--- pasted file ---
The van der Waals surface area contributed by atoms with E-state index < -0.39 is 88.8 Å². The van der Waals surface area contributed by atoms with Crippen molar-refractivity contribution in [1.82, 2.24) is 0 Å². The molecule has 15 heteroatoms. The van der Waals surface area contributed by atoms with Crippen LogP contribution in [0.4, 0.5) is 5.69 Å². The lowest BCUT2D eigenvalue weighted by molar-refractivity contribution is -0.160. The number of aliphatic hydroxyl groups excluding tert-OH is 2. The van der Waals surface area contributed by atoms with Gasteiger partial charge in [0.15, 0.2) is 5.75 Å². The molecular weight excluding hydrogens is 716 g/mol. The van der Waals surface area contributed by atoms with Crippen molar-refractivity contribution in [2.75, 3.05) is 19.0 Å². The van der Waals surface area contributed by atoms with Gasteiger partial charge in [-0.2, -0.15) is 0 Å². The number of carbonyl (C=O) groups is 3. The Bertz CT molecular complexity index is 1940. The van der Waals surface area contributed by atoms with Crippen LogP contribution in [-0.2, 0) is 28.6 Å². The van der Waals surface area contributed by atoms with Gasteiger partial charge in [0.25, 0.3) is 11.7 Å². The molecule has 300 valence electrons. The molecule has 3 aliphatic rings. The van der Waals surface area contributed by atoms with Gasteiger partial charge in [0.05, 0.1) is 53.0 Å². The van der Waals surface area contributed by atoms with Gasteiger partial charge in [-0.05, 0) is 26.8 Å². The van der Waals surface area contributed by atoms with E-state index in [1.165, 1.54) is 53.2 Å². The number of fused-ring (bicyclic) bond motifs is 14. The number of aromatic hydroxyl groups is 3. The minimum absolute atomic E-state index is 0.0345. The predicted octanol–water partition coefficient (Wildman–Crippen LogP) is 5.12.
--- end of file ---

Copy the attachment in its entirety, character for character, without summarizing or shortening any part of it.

The van der Waals surface area contributed by atoms with E-state index < -0.39 is 88.8 Å². The van der Waals surface area contributed by atoms with Crippen molar-refractivity contribution in [1.82, 2.24) is 0 Å². The molecule has 15 heteroatoms. The van der Waals surface area contributed by atoms with Crippen LogP contribution in [0.4, 0.5) is 5.69 Å². The lowest BCUT2D eigenvalue weighted by molar-refractivity contribution is -0.160. The number of aliphatic hydroxyl groups excluding tert-OH is 2. The van der Waals surface area contributed by atoms with Gasteiger partial charge in [0.15, 0.2) is 5.75 Å². The molecular weight excluding hydrogens is 716 g/mol. The van der Waals surface area contributed by atoms with Crippen molar-refractivity contribution in [2.75, 3.05) is 19.0 Å². The van der Waals surface area contributed by atoms with Gasteiger partial charge in [-0.2, -0.15) is 0 Å². The number of carbonyl (C=O) groups is 3. The Bertz CT molecular complexity index is 1940. The van der Waals surface area contributed by atoms with Crippen LogP contribution in [-0.2, 0) is 28.6 Å². The van der Waals surface area contributed by atoms with Gasteiger partial charge in [0.25, 0.3) is 11.7 Å². The molecule has 300 valence electrons. The molecule has 3 aliphatic rings. The van der Waals surface area contributed by atoms with Gasteiger partial charge in [0.05, 0.1) is 53.0 Å². The van der Waals surface area contributed by atoms with Gasteiger partial charge in [-0.05, 0) is 26.8 Å². The van der Waals surface area contributed by atoms with E-state index in [1.165, 1.54) is 53.2 Å². The number of fused-ring (bicyclic) bond motifs is 14. The number of aromatic hydroxyl groups is 3. The minimum absolute atomic E-state index is 0.0345. The predicted octanol–water partition coefficient (Wildman–Crippen LogP) is 5.12.